For five University of Southern Maine students and recent graduates, it seemed like an icy mission impossible:
Fly 2,300 miles to the edge of the Arctic Circle and while still fighting the four hours stolen by an eastbound red-eye flight, team up with students from a variety of prestigious Nordic universities, and find a way to save the world.
It became the Iceland challenge.
“None of them went running away, partly because they’re on an island,” USM President Glenn Cummings later quipped.
Instead, the five from USM — Kate Holcomb, Mark Jacobs, Brooke Pochee-Smith, MacGregor Sargent and Dominique Soules — joined with 13 other graduate students and focused on the challenge: using the United Nations’ 2019 Sustainable Development Goals Report as a template, come up with solutions for the Arctic.
They began at 9 a.m.
Administrators divided the students into four teams and released them into the wide halls of Reykjavik University, whose round, hub-and-spokes campus resembles a corporate headquarters in Silicon Valley. They gathered around lunch tables and study nooks. Quickly, they went to work.
The interaction was a joy, said Brooke Pochee-Smith, a master’s degree candidate in Public Health at the Muskie School of Public Service.
“I appreciate any kind of collective conversation,” she said. And very quickly, her group went to work.
Each team was diverse, including people from USM, Reykjavik University, the University of Akureyri, the University of Iceland and Norway’s University of Tromsø. For three hours, they outlined what they wanted to do.
“The task before us was ambitious, but the collaborative process was familiar,” said Kate Holcomb, who just completed her MBA with a concentration in Sustainable Business.
“In the MBA program we frequently had to split into groups with students we didn't know outside of class to complete an assignment. In this case, we had the opportunity to interact with international students who have very different experiences than our own, and the conversation flowed naturally from our discussion of both our overlapping and divergent ideas surrounding sustainable development and the Arctic.”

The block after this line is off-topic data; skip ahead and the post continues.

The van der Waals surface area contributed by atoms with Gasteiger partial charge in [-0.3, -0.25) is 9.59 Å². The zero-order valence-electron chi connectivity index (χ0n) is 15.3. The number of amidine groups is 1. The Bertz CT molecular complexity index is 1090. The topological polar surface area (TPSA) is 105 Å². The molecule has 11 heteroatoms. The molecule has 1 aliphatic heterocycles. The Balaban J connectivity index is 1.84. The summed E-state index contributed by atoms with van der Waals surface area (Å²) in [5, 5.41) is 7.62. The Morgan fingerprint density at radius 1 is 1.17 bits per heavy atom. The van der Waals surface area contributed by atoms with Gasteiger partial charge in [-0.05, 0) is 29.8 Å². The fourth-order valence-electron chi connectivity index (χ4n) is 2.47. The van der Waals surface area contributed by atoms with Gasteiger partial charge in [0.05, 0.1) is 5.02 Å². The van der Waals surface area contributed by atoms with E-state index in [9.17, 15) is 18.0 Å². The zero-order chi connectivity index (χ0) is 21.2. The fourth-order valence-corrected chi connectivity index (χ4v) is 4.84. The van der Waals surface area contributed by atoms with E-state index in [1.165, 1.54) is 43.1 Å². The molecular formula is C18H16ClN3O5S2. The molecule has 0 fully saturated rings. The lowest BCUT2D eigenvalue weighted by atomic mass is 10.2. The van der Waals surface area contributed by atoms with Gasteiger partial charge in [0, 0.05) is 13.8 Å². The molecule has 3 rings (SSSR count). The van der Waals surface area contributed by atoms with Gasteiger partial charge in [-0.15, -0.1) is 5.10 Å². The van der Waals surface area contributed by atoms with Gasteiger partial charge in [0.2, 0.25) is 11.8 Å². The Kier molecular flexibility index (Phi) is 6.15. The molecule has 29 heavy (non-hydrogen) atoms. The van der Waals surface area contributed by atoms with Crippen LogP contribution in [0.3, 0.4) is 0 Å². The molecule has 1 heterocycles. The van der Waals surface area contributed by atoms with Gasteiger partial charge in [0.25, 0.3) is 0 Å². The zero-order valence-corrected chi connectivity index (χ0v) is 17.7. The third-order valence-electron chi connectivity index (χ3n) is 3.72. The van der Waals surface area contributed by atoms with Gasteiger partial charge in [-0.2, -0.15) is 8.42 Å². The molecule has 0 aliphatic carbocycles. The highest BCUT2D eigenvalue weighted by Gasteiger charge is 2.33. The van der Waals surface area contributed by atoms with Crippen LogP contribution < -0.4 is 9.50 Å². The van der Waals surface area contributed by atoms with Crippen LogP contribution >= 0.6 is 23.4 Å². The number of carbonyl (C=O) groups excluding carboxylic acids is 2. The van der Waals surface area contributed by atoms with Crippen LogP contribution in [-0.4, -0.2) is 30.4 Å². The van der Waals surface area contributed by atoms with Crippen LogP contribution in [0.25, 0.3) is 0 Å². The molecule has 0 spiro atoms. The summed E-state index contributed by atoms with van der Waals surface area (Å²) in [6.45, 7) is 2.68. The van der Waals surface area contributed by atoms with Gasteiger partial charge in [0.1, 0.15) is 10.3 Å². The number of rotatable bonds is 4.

At noon, the groups then presented their ideas one by one to a room full of faculty and staff from the five universities.
One group directly addressed sustainability in one of the Arctic’s northernmost inhabited locations, the island of Svalbard. Another, debated the ability to create public transportation in Tromsø, Norway. Their idea was to begin the changes at the university, known as the Arctic University of Norway.
“Changing the way the world thinks about things is a very daunting task,” said MacGregor Sargent, who earned an MBA in 2019. “In this small part of Arctic Europe — in the educational sector — making concrete recommendations would be our avenue towards making more holistic change.”
Professors offered suggestions and the teams retreated to finish their work. That evening, they were bussed to the Reykjavik waterfront, where they presented their work to an audience at the Ocean Cluster House. Audience members included faculty, staff and Norway’s ambassador to Iceland, Aud Lise Norheim.
“Despite not knowing each other beforehand, we were able to fall into these roles and put together something that we were pleased to present,” Holcomb said.